In June 2015 Tom de Jong wrote his bachelor-thesis: ‘Different types of evacuation route signing techniques evaluated on the basis of their usability and efficiency in case of fire’ – this study was supported by Professor of Artificial Intelligence Jan Treur of the University of Amsterdam (Vrije Universiteit Amsterdam).
This thesis is written in Dutch, referring to Dutch law, which is in compliance with European legislation. De Jong has studied international papers and research regarding this subject and has evaluated techniques as to their usability and (cost-) efficiency for new construction and existing dwellings.
Results of this study are summarized in the abstract of this thesis:
Current required evacuation route signs are often overlooked and are not easily perceptible during smoke formation. Scientific research offers various methods and techniques in order to improve the escape process. A number of techniques will be discussed in this research, and there will be a distinction made among static, active, and dynamic evacuation route signage. The various techniques will be evaluated based on relevancy and efficiency. The conclusion is that active systems, those systems which are activated when an emergency is diagnosed, will double the visibility of the escape route signage, while at the same time, they are extremely suitable in the current construction inventory due to the limited financial investment needed, as well as the simplicity in installing those systems.
A dynamic system is more costly and installation more intensive because it utilizes a larger number of sensors and activators. However, a dynamic system offers the safest escape route, because the avenue of escape is adapted on the basis of the observed fire and/or smoke formation. Note: the full translation of this thesis is available soon at your request.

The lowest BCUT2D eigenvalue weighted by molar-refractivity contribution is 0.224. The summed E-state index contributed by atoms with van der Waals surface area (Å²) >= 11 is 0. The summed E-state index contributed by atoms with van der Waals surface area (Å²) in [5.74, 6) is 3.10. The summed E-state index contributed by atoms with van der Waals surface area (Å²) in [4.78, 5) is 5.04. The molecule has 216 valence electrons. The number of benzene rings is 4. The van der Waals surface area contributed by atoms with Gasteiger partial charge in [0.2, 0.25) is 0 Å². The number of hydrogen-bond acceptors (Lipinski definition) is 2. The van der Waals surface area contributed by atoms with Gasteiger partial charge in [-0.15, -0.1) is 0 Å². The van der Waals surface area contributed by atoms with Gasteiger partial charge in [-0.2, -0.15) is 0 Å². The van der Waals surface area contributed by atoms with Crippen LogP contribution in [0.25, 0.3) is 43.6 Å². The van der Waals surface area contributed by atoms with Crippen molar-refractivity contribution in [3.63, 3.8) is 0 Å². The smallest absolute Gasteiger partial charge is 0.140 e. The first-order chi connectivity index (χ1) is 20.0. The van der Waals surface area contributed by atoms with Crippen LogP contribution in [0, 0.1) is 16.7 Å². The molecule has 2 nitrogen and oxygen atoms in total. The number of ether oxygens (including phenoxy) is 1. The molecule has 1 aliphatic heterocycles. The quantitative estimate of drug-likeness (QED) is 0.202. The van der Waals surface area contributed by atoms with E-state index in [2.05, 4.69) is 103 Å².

LightSaver technique can be referred to as active, which means in terms of this paper that it presents a (visible) notification in reaction to the activated (audible) smoke alarm. LightSaver is designed to mark the evacuation route (an escape door, or a staircase). After activation it presents a (blue-green) linear strobe light indicating the marked route, visible from all angles. The L100 unit is a battery operated unit, independent of any other installation; the unit needs the alarm sound of a common smoke detector (at a distance of a maximum of 6 meters) to react. The installation time of the L100 unit is approximately 30 minutes, by a non-trained person.
LightSaver offers two major improvements to emergency signing as required by law: the strobe light, and the linear strobe which is visible at floor height. According to the thesis, we can conclude that just the strobe effect doubles visibility; based on the research by Edwin Galea (Professor Galea is the founding director of the Fire Safety Engineering Group (FSEG) at the University of Greenwich).
Above that, low level lighting offers a major visibility improvement in situations involving smoke.
It is therefore safe to say that:
While requiring limited investment;
LightSaver more than doubles the chances of a safe evacuation in case of fire.
- Full research 2014 Edwin Galea and others
- Additional research 2015 Edwin Galea and others
- Full Thesis 2015 Tom de Jong